US court rejects claim against Germany over Nazi treasure

·2-min read

The US Supreme Court rejected Wednesday a suit by the heirs of Nazi-era Jewish art dealers for compensation from Germany for a storied collection of medieval art treasures.

The court ruled unanimously that Germany had sovereign immunity in US courts from claims over the Guelph collection of gold crosses, jewels and other religious works from the 11th to the 14th centuries.

But they avoided comment on the merits of the claim that a group of art dealers was illegally forced to sell the collection at cut prices in 1935 to Prussia, then run by Gestapo founder Hermann Goering, as the Nazis increasingly threatened Jews.

The treasure ended up after the war on display in a museum in Berlin, and the heirs of the dealers have sought fuller compensation for the artworks, which they say are worth today more than $250 million.

Germany, the defendant in the case, argued that the dealers were not robbed in the 1935 sale, but simply cut their losses after paying too much for the collection on the eve of the global depression of the early 1930s.

After failing in Germany to win compensation, the dealers' heirs turned to the US courts, which have been supportive of claims for restitution over art taken from Jews by the Nazis in the 1930s and 1940s.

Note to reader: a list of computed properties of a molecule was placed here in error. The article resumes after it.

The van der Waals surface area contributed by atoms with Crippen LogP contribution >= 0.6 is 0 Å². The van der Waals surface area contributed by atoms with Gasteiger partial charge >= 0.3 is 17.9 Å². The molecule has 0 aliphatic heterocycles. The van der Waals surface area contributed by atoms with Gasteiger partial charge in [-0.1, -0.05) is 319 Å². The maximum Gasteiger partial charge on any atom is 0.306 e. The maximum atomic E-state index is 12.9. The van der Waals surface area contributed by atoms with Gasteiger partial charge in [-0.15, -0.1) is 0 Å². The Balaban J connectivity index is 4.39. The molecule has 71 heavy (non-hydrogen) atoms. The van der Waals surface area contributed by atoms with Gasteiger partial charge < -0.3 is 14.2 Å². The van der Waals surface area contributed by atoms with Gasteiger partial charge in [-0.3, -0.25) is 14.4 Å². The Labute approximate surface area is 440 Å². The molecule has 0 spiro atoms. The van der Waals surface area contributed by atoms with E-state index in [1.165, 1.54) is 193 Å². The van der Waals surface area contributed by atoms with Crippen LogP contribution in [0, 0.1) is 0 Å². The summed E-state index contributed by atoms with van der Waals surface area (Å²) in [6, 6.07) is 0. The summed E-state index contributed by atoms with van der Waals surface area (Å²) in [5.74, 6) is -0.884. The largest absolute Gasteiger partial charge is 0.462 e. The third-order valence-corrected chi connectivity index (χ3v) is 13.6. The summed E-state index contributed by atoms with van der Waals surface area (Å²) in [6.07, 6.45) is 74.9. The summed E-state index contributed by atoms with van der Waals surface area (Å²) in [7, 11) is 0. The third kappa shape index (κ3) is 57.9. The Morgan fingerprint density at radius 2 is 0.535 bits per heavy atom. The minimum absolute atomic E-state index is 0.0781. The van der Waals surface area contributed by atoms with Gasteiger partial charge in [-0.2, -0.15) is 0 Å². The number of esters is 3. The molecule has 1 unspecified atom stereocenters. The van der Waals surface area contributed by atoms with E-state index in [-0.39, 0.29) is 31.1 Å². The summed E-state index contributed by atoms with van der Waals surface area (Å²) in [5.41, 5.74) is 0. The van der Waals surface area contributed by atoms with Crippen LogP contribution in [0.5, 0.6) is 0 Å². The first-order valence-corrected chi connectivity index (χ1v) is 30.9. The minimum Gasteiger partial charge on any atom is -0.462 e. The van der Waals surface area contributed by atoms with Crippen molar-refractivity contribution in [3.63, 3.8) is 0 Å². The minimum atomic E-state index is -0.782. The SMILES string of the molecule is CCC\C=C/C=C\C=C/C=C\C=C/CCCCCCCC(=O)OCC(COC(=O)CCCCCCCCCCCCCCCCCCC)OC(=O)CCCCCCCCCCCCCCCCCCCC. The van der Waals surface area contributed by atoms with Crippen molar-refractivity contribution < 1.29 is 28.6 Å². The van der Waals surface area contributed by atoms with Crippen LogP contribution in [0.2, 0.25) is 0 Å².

"It was simply not possible in 1935 for any Jewish business, least of all dealers who are in possession of the German national treasure, to get a fair deal with perhaps the greatest, most notorious art thief of all time," Jed Leiber, whose grandfather Saemy Rosenberg was one of the dealers, told AFP in December.

However strong that claim may have been, the nine justices ruled that Germany was protected by the US Foreign Sovereign Immunity Act (FSIA), which insulates foreign governments from lawsuits in US courts, with only a few exceptions.

Even in the case of "monstrous" abuse, the justices said in their opinion, "We have previously rejected efforts to insert modern human rights law into FSIA exceptions ill-suited to the task."

US law, they noted, governs the United States "but does not rule the world," and the Guelph case essentially involved a transaction by Germans in Germany.

For example, they added, Washington would not receive well a German court's involvement in human rights claims by Americans against the US government.

They also noted that Germany has a functioning system for redress of Nazi-era claims which already provided around $100 billion in compensation to Holocaust survivors.


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